Parental Burnout and Managing Emotions

9 September, 2021

Written by Claire Bennett – Mental Health Practitioner

As we slowly but surely return to some kind of normality, it has prompted me to reflect on the last 18 months, thinking about where I have been and how I am feeling both physically and mentally. As a working mum of two, I have many mixed feelings about how things have gone. I have spent time sat on my bathroom floor in tears because of my perceived failings as a mum, wife, and consultant. But the most impactful area that I find I worry, stress, and feel most emotional about is my role as a mum. Now I am not aiming this blog solely at mums – in fact, any parent or guardian of a child or children may also feel this way.

As a mental health and wellbeing consultant, I feel I am in a position where I know and understand what tools I need to manage my emotions in this area. However, I am not embarrassed to say I have not been immune to what I would call ‘parental burnout’ during the pandemic.


What is Parental Burnout?

So, what do I mean by ‘parental burnout’? Well to me it’s the result of too many things on my plate at any one time, without my usual capacity to be able to manage that load. We as parents have been asked to step into roles we have never had to play before, whilst still being expected to hold everything else that we normally would together. Support networks, childcare, family and friends connections have been distorted beyond recognition. So really, if you think about it, more and more was being asked of us with less and less support and resources to achieve it. Less time to ourselves, less time to do things that refuel us and keep us refreshed.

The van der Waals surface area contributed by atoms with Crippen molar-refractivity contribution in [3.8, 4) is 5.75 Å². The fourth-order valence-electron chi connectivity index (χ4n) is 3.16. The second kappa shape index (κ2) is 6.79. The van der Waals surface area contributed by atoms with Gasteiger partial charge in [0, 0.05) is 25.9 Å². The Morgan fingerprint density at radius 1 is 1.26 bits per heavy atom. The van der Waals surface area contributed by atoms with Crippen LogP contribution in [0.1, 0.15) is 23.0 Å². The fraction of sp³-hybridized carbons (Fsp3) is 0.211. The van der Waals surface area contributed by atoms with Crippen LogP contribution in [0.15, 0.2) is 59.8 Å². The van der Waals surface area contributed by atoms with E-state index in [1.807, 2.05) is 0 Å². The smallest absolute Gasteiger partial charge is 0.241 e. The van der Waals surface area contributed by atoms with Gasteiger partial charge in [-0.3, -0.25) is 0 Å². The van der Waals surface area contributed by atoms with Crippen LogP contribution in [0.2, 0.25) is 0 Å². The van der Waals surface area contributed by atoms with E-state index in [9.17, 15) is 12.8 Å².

What I found is that my usual boundaries were flattened, I just pushed through and ignored my own needs. The issue with this approach is that slowly the red flags will appear, irritability, short temper, feelings of failure, anger, and frustration. These feelings will generate behaviours that impact not only us but all of those around us.


How to Tackle Parental Burnout

The biggest issue we face here is that these feelings will not go away on their own. But there are some things we can do now that things are easing to help ourselves manage those emotions.

  • Talk to people – it can be such a release to just get the words out there and let people know you are struggling. Connection is an important part of who we are and how we feel about ourselves. Self-esteem is a big part of building our resilience and our relationships directly impact our self-esteem, so it’s a great place to start.
  • Plan and organise – much of the frantic state we can find ourselves in sometimes is that we are not organised. Taking a little bit of time to plan and prepare for the following day or chunking our time can help manage the ‘self-generated’ pressure we can experience when we are disorganised.
  • Pay attention to what your mind and body are telling you. Ask yourself “what do I need today?” then give yourself whatever that is. It could be an early night or a nice hot bath or listening to some soothing music.
  • Close your eyes and breathe for a few minutes each day, or as much as needed when the feeling of overwhelm creeps in.

Burnout is composed of unmet feelings and needs, so to ignore it is fuelling the issue itself. It’s now time to stop and to reestablish those routines and boundaries. Remember you are not a failure – you are exhausted, but there is a way to make you feel better.

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